Exempt and Excluded Income
Exempt income is tax free. This also means that no deductions are allowed on the derivation of exempt income under (DA 2(3)).The following are some examples of exempt income:
- Annuities under life insurance policy (CW4). Annuities from Crown bank accounts (government accounts) (CW30).
- Foreign-sourced interest, if the person was not resident in New Zealand during that period when the interest was payable. (CW7)
- Contribution paid by government to KiwiSaver (CW62)
- Income from conducting gaming-machine gambling (CW48)
- An amount that is derived from voluntary activities as a reimbursement payment to cover actual expense incurred (CW62B). Example: The reimbursement payment for the cost of fuel on the way to do voluntary activity is an exempt income.
- The amount a child received under $2340. The income is none of a PAYE income payment, a resident passive income, a non-resident passive income, a excluded income or a exempt income under another provision. (CW55BB) Refer to Article Children tax credit.
- Reimbursement payment of employee expenditure (CW17). A company may pay reimbursement payment to cover its employees' cost which is related to employment like payments of meals.
- Relocation payments in related to employment (CW17B). Example: A company may pay relocation payments on behalf of its employees in order to relocate them to new working bases. The amount paid must not exceed the actual cost of relocation. The relocation payment is an exempt income for the staff.
- Payment for overtime meal or overtime substance allowance. Working hours beyond the person's ordinary hours of work as set out in their employment agreement are overtime hours. (CW 17C)
- Scholarship and bursary (CW36). Example: A company may pay the textbook fee for its employees, in order to encourage them to re-educate. The payment of textbook is an exempt income for the staffs.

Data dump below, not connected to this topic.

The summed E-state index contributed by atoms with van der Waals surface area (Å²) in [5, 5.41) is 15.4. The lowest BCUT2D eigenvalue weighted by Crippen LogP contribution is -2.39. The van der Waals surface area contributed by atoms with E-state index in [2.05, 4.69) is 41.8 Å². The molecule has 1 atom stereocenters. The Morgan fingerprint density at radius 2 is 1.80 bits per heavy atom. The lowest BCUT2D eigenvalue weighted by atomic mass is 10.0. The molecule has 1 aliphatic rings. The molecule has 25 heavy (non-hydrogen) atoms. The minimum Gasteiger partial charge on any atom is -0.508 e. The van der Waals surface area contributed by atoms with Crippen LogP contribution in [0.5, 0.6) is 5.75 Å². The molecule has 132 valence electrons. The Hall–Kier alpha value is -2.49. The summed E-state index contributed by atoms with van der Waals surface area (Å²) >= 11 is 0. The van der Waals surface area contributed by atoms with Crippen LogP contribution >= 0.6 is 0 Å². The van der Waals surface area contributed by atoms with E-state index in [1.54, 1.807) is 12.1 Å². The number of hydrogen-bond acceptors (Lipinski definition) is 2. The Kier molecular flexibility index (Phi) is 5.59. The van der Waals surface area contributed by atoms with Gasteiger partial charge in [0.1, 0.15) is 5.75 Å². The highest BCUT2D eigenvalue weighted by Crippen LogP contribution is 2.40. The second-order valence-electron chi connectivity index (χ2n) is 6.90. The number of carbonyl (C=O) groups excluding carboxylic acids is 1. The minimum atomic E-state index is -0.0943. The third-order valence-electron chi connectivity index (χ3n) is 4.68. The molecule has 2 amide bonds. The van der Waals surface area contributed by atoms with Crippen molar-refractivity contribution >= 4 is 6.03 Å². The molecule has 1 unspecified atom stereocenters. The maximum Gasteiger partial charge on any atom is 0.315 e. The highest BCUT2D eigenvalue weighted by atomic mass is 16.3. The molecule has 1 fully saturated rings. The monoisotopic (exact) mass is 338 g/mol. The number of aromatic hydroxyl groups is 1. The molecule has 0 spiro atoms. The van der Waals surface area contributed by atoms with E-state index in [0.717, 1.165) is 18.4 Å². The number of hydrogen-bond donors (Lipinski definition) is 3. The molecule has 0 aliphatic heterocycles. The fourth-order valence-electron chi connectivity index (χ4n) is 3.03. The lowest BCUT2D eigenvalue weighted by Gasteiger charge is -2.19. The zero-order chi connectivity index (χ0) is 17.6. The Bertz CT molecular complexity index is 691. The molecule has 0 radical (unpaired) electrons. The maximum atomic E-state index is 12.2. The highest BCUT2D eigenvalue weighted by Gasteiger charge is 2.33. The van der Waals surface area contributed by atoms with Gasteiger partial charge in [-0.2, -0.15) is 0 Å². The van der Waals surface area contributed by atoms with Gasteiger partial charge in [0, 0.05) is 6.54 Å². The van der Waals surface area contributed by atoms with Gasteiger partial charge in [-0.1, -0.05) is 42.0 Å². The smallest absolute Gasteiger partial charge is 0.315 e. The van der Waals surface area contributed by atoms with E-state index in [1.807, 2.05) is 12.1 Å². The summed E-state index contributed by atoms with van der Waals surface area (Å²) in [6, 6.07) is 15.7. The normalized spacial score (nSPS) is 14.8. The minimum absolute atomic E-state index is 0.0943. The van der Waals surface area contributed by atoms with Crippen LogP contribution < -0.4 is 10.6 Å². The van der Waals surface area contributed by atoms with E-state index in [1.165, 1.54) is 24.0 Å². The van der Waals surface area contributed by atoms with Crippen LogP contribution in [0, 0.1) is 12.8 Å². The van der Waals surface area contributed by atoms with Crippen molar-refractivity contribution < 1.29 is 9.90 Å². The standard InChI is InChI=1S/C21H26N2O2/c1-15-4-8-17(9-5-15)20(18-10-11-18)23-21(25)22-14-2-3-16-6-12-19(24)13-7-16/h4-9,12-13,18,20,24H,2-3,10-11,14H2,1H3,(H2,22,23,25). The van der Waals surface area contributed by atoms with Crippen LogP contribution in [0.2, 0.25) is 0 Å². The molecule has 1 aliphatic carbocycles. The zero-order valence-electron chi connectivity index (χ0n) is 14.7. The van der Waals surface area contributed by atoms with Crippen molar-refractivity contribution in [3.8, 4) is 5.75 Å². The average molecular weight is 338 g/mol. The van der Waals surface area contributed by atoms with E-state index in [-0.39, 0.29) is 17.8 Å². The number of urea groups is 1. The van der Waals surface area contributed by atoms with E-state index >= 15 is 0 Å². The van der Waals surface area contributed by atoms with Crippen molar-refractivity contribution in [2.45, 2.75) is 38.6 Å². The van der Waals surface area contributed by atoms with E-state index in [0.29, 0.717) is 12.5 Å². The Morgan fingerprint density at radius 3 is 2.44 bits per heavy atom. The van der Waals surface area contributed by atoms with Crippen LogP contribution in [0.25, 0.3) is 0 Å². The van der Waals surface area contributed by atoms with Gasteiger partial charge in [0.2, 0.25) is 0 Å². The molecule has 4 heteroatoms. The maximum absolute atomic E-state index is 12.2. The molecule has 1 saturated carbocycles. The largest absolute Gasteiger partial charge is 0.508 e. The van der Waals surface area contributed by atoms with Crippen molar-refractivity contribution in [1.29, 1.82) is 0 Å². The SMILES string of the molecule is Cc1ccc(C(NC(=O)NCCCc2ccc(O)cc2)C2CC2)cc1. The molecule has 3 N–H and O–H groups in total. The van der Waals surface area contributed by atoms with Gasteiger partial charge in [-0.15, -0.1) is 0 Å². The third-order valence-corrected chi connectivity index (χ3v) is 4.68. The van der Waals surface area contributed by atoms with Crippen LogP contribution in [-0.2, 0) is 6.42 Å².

- Jurors or witness fee (CW26). Example: The fee paid by the government to jurors and witness are exempt income for them.
- Overseas pension, and war benefits (CW28).
- Foreign-source income of transitional resident. The income should not be employment income or income from a supply of service. (CW27). Transitional residents are new settlers in New Zealand who do not have an occupation here.
- Maintenance payments to a spouse for child support (CW32). If a couple divorced, one may pay the other another some money to support their children. This money received by another party is maintenance payment.
- Compensation payments including ACC payments (CW34).
For details, refer to ITA 2007 part CW
Excluded income is income that is excluded from income tax because it is taxed through different methods such as GST and FBT.
A fringe benefit represents the benefit provided by an employer to an employee. The fringe benefit is excluded income for an employee. The employer pays tax on this income through fringe benefit tax (FBT).
Examples of fringe benefits include:
- The private use of a motor vehicle (CX6-8)
- Subsidised transport in course of employer’s business (CX9)
- Employment-related loans and service for Member of Parliament (CX10-12)
- Contribution to superannuation schemes and to sick, accident, or death benefit funds or to funeral trusts or life or health insurance (CX13-16)
- Benefit provided to employees who are shareholders or investors or associates of both employees and shareholders (CX17-18)
Other examples of excluded income are as follows:
- Government grants to business in relation to expenditure incurred (CX47). For example: A new start grant for the animal husbandry business.
- A tax credit derived from R&D (CX48D).
- Employer’s superannuation contribution. (CX49)
- Kiwi saver tax credits (CX50)
- Distributions to investors by listed PIEs (CX56C)